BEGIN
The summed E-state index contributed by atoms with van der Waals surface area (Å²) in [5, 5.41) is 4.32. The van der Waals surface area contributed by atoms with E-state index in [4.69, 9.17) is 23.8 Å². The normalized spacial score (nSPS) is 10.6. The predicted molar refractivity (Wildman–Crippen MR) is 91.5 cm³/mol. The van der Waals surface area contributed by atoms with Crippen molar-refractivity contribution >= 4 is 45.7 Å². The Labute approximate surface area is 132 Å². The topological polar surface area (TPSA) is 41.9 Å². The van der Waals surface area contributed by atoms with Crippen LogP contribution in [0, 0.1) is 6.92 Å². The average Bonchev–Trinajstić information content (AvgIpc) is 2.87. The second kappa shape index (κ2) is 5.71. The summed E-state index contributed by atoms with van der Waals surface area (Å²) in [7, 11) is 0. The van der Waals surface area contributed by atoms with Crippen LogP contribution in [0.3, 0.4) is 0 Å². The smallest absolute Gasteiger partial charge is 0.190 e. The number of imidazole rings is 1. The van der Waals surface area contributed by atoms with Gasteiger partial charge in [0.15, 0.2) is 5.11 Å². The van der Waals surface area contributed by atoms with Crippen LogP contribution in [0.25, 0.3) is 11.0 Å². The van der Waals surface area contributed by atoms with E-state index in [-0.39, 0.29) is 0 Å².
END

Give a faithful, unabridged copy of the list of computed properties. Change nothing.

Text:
The summed E-state index contributed by atoms with van der Waals surface area (Å²) in [5, 5.41) is 4.32. The van der Waals surface area contributed by atoms with E-state index in [4.69, 9.17) is 23.8 Å². The normalized spacial score (nSPS) is 10.6. The predicted molar refractivity (Wildman–Crippen MR) is 91.5 cm³/mol. The van der Waals surface area contributed by atoms with Crippen molar-refractivity contribution >= 4 is 45.7 Å². The Labute approximate surface area is 132 Å². The topological polar surface area (TPSA) is 41.9 Å². The van der Waals surface area contributed by atoms with Crippen LogP contribution in [0, 0.1) is 6.92 Å². The average Bonchev–Trinajstić information content (AvgIpc) is 2.87. The second kappa shape index (κ2) is 5.71. The summed E-state index contributed by atoms with van der Waals surface area (Å²) in [7, 11) is 0. The van der Waals surface area contributed by atoms with Crippen LogP contribution in [0.3, 0.4) is 0 Å². The smallest absolute Gasteiger partial charge is 0.190 e. The number of imidazole rings is 1. The van der Waals surface area contributed by atoms with Gasteiger partial charge in [0.15, 0.2) is 5.11 Å². The van der Waals surface area contributed by atoms with Crippen LogP contribution in [0.25, 0.3) is 11.0 Å². The van der Waals surface area contributed by atoms with E-state index in [-0.39, 0.29) is 0 Å².